resource covers - young people - 2022-09-14T120837.912

Session 3 of 4

Jesus does miracles


To explore our relationship with prayer in crises.


Luke 8:22-25


This session plan is intended for use either in person or online, depending on how you’re meeting. Adapt the activities to fit your particular situation.

Being caught in a storm in a fishing boat in the middle of a large lake will be outside the experience of most young people (OK, nearly all young people). However, the truths that this story reveals about Jesus, his power and how much we can depend on him in times of crisis are very real. The past year has been full of times of crises. How can Jesus, who commands the wind and waves, be relied upon today?




As your group arrive, ask each person what was the worst nightmare / panicked situation they have ever had. Are there any situations where you have immediately resorted to crying out to Jesus? This is just a bit of fun, but do go with it if the young people open up about tough times.



You will need: scene from a movie where characters get into difficulty at sea

Before the session, choose a scene from a movie where characters get into difficulty at sea, such as The Perfect Storm or In the Heart of the Sea. Show a clip from the film and ask the group how they might have felt in the same position. Do they have any fears of boats or water? How bad would things have to get for them to start panicking? Would they act in the same way as the people in the film?



You will need: chairs, boxes or anything your meeting space to create a ‘boat’; Bible

Invite the young people to create a boat out of whatever they can find in your meeting space.

Read or retell the story with the young people acting it out. When you get to the part when the storm hits, raise your voice as you read or retell. Encourage the group to rock about in their ‘boat’, shouting and screaming. Invite the young people to panic and scream as loudly as they can, while the disciples are panicking! When Jesus stands up to calm the storm, everyone should fall silent.

Chat about what the disciples must have felt like. Wonder at how and why Jesus stayed asleep for so long, even though the storm was so rough. What connections can they make between this story and the young people’s lives now?



Ask the group these questions, making sure everyone has the chance to contribute:

• Were the disciples right to panic? Why?

• Were you surprised by Jesus’ reaction? Why? What would you have thought he would do?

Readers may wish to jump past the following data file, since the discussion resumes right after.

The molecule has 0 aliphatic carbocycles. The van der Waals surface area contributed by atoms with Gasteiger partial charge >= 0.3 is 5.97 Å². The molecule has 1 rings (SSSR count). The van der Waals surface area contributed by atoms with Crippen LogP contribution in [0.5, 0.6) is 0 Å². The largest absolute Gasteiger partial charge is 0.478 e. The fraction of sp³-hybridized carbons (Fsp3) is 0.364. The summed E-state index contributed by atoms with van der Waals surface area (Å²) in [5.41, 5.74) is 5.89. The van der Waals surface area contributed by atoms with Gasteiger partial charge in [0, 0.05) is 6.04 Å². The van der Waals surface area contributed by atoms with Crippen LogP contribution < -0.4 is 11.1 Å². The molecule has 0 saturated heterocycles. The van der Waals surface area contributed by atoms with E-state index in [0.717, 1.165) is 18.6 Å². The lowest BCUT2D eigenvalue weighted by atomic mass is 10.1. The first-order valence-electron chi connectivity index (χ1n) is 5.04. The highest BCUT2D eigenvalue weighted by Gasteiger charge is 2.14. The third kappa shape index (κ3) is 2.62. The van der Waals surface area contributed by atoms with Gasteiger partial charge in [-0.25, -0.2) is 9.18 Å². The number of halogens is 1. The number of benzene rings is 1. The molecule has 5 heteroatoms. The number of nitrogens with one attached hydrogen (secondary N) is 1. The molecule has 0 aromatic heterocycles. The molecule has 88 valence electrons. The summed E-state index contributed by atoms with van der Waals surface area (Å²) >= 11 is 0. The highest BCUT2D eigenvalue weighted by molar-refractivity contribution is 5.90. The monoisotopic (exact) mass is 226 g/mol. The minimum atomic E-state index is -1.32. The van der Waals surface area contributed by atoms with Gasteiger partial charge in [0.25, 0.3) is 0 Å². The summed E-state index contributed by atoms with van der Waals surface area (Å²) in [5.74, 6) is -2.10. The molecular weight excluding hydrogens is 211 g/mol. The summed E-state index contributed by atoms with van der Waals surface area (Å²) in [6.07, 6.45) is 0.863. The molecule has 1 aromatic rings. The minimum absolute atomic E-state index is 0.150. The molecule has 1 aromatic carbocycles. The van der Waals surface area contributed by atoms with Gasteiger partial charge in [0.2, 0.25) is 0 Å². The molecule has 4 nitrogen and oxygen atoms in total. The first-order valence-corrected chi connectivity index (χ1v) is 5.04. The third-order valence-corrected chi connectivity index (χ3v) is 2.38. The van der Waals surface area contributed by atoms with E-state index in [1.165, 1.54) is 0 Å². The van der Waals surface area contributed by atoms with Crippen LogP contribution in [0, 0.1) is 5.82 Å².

• What would a modern equivalent be of this story?

• How important is it to feel in control?

• What does prayer achieve in those situations?

• Is there a difference between a panicky prayer and a faith-filled prayer? What makes a good prayer? What prayers does God like best?

  • • What can we do as well as pray?



Try this method of enacting the Bible story again, but this time, think about stressful and panicky situations that the group might find themselves in during their day-to-day lives. This could be exam stress, feeling scared at night, when we get trolled online…

Have one of the young people describe a particular situation. Everyone should panic until that person shouts: “HAVE FAITH!” At which point, everyone must fall silent. Try to get everyone to have at least one go.

What conclusions can the young people draw from this exercise? Is it easy to let Jesus take control, and calm down? Or do their thoughts and anxieties run away with them still? Share a story from your own life about a time when you had faith in Jesus during a stressful and scary time (or invite a volunteer to visit your group and share a story). Give space for the group to ask any questions they like.


PRAYER – 5 mins

You will need: bottles of bubble mixture (you may need to deliver these to the young people before the session); ‘The prayers of the saints’ by Matt Redman and the means to play it

Explain that God loves to hear us speak to him – that the Bible says the prayers of the saints are like sweet-smelling incense (read Revelation 5:8) – so to illustrate that and visualise that we are going to use bubbles to symbolise prayer.

Ask the young people to blow bubbles and enjoy playing with them.

Follow on from this (you may need to ask them to calm it down a bit!), play ‘The prayers of the saints’ by Matt Redman in the background. Ask the young people to think personally of a prayer – something they need God to help them with or something they want to thank God for. Go around the circle to pray but get the person before each pray-er to blow bubbles into the middle as they are speaking.



has an MA in Christian mentoring and wrote the Grove booklet Mentoring and Young People. He is a volunteer youth worker.

Supporting documents

Click link to download and view these files